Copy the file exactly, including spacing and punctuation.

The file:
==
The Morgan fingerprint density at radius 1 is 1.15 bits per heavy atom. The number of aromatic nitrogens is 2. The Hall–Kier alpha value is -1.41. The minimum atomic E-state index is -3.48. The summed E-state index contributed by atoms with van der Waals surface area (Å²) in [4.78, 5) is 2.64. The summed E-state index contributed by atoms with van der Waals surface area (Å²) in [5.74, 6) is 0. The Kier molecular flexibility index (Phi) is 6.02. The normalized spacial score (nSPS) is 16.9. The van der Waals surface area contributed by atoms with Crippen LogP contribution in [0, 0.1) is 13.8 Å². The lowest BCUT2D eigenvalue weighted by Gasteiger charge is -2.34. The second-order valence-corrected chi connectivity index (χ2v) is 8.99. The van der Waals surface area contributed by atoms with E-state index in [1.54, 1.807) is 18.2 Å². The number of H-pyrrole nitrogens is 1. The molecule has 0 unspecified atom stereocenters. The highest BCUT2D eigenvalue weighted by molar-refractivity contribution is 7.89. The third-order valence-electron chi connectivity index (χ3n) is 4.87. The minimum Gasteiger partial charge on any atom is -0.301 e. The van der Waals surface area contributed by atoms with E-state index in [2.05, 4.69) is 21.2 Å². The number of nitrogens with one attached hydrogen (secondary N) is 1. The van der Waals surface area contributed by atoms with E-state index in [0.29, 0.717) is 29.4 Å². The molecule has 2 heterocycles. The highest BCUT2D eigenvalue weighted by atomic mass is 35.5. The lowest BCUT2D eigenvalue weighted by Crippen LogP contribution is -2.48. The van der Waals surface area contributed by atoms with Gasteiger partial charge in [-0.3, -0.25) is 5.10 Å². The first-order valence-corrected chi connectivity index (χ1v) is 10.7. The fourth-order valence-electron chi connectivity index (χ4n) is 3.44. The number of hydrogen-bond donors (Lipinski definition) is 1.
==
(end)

The Morgan fingerprint density at radius 1 is 1.15 bits per heavy atom. The number of aromatic nitrogens is 2. The Hall–Kier alpha value is -1.41. The minimum atomic E-state index is -3.48. The summed E-state index contributed by atoms with van der Waals surface area (Å²) in [4.78, 5) is 2.64. The summed E-state index contributed by atoms with van der Waals surface area (Å²) in [5.74, 6) is 0. The Kier molecular flexibility index (Phi) is 6.02. The normalized spacial score (nSPS) is 16.9. The van der Waals surface area contributed by atoms with Crippen LogP contribution in [0, 0.1) is 13.8 Å². The lowest BCUT2D eigenvalue weighted by Gasteiger charge is -2.34. The second-order valence-corrected chi connectivity index (χ2v) is 8.99. The van der Waals surface area contributed by atoms with E-state index in [1.54, 1.807) is 18.2 Å². The number of H-pyrrole nitrogens is 1. The molecule has 0 unspecified atom stereocenters. The highest BCUT2D eigenvalue weighted by molar-refractivity contribution is 7.89. The third-order valence-electron chi connectivity index (χ3n) is 4.87. The minimum Gasteiger partial charge on any atom is -0.301 e. The van der Waals surface area contributed by atoms with E-state index in [2.05, 4.69) is 21.2 Å². The number of nitrogens with one attached hydrogen (secondary N) is 1. The van der Waals surface area contributed by atoms with E-state index in [0.29, 0.717) is 29.4 Å². The molecule has 2 heterocycles. The highest BCUT2D eigenvalue weighted by atomic mass is 35.5. The lowest BCUT2D eigenvalue weighted by Crippen LogP contribution is -2.48. The van der Waals surface area contributed by atoms with Gasteiger partial charge in [-0.3, -0.25) is 5.10 Å². The first-order valence-corrected chi connectivity index (χ1v) is 10.7. The fourth-order valence-electron chi connectivity index (χ4n) is 3.44. The number of hydrogen-bond donors (Lipinski definition) is 1.